Lesson Progress
0% Complete

When records are inserted, updated, deleted, or undeleted from a specific object, an Apex Trigger can run Apex code to perform any automation needed relating to that data. Here are some of the most common use cases:

Defaulting Data

When a new record is created, it is often missing data. An Apex Trigger can see if a field is blank and if so, populate it with a default value. Alternatively, it can look at other data on the record and based on that data, dynamically choose what a missing field’s value will be.

Similarly, when a record is updated, you can see if a field is blank and populate it with the necessary default value.

You can also create other records as needed too. For example, it may be the case that when an Opportunity is created, there should always be certain Opportunity Products added automatically. Or perhaps, it’s more dynamic in that based on the Opportunity created, different Opportunity Products are automatically created.


Another use case for Apex Triggers is validation – however, you should strive to use Validation Rules first, whenever possible, since they’re easier to define and manage than an Apex Trigger. 

An Apex Trigger can perform all the validation a Validation Rule can and more, such as:

  • Required Validation
  • Conditional Validation
  • Min & Max Validation
  • Etc.

As mentioned before, you should only use an Apex Trigger for validation that isn’t possible through a Validation Rule. For example, Validation Rules can’t use child records. Sometimes you will need to look at a record’s child records in order to perform validation on the parent record, i.e. to send an invoice to a customer, the invoice must have at least one invoice line record created to ensure there’s at least one charge.

Also, Validation Rules do not support delete. If you need to do validation when a record is deleted, an Apex Trigger will have to be used. For example, if you try to delete an order, it can only be deleted if the order is empty, which means it has no order line items in it.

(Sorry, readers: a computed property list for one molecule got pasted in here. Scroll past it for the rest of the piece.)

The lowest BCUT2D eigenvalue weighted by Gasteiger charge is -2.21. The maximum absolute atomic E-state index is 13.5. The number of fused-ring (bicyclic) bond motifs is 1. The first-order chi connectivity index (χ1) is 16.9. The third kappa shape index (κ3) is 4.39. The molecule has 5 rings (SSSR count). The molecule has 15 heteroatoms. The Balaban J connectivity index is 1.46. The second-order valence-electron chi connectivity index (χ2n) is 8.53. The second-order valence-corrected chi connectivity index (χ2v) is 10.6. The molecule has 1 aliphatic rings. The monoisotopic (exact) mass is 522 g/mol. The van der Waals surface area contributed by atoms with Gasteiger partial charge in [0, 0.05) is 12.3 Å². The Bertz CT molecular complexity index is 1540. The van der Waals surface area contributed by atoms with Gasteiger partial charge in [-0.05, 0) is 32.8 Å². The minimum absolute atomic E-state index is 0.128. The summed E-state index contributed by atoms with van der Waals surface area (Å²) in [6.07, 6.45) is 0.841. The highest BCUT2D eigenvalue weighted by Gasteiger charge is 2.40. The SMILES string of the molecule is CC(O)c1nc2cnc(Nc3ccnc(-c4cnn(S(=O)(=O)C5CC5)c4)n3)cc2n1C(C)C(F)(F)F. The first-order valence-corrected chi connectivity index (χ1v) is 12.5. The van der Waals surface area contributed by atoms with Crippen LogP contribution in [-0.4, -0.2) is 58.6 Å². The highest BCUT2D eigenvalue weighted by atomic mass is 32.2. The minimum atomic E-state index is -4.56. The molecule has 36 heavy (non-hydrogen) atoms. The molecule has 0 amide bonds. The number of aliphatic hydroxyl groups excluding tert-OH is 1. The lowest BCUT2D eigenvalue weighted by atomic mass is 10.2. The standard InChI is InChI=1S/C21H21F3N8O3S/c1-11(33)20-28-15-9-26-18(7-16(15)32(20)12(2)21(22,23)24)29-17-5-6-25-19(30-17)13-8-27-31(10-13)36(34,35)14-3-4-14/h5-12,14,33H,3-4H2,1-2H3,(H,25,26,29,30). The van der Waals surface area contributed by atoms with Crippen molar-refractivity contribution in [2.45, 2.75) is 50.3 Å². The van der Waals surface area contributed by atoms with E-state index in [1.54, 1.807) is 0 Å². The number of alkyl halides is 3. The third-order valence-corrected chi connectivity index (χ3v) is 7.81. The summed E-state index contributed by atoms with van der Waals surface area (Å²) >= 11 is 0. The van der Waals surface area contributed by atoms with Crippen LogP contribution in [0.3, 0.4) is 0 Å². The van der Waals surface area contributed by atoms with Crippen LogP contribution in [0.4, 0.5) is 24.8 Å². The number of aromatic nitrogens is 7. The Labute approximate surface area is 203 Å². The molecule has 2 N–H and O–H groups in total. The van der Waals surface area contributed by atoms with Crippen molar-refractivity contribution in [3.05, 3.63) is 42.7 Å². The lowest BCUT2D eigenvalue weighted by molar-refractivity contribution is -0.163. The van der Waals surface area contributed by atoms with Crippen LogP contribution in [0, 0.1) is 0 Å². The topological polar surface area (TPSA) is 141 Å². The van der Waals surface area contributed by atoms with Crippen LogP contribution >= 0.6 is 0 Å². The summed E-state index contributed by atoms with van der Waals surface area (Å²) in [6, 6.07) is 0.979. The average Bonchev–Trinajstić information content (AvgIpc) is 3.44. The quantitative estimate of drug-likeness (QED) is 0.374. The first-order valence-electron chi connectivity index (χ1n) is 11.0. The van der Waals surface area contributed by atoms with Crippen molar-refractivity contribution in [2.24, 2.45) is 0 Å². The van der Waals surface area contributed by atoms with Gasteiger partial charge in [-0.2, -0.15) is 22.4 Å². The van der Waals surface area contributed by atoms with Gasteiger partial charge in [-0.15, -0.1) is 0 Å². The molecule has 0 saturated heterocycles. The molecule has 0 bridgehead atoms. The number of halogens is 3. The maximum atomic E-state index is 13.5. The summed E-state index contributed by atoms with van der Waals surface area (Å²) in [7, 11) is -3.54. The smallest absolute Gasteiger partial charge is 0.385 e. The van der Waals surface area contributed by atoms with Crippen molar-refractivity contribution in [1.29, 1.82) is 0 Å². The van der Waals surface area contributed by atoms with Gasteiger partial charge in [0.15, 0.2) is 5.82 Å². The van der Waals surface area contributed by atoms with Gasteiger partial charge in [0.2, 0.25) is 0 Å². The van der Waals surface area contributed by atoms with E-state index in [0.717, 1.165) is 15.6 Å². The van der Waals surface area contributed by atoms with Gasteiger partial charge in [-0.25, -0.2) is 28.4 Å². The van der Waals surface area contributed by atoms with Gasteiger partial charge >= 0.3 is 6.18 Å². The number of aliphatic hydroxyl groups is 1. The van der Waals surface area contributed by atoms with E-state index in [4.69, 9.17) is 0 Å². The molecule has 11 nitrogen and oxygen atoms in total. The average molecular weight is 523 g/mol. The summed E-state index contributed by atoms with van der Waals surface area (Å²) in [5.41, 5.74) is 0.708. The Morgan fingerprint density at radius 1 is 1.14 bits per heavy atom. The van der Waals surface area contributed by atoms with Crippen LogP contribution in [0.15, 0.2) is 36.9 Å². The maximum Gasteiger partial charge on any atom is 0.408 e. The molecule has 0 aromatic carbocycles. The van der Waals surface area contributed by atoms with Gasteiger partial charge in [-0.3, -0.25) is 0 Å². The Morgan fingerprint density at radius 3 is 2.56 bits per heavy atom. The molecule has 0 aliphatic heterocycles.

Complex Business Logic (Not Viable Declaratively)

Whenever possible, implement functionality using declarative means, such as Flow, Validation Rules, etc. so it’s easier to maintain and faster to implement.

However, declarative options aren’t always possible. For example, if the business logic is too complex, say 50 or more elements in a flow which is arbitrary, then it may be easier to implement with Apex code. That’s because the code’s instructional density is much higher. Put differently, you can express the same instructions with much less code than in a flow – and it’s likely to run faster too.

A hybrid approach is possible. A flow can invoke Apex, and Apex code can invoke a flow; it’s not an all or nothing approach.

Data Aggregation

Data aggregation involves computing some value(s) from one or more child records and storing them on a parent record.

A common example is a roll-up summary field where you can display a count or sum on a parent record based on its child records. Roll-up summaries are great for Master-Detail relationships but aren’t supported for Lookup relationships.

To recalculate the aggregated data onto the parent record whenever a child record is inserted, updated, and deleted, a Trigger is used to recalculate the data and store it on the parent records. This is a very common scenario which is why there are several AppExchange applications that provide this functionality.

Another example is that accounts sometimes have memberships or subscriptions as child records but they only have one “Current Membership” or “Current Subscription” lookup on the account to that corresponding child record. A Trigger on the underlying child object can maintain that “Current Membership” or “Current Subscription” lookup on the account whenever a membership or subscription record is inserted, updated, or deleted. Using this approach, you can then use account formulas to read the key membership or subscription data elements for the current information.

In the next lesson, we cover the basics of implementing a Trigger, along with some examples.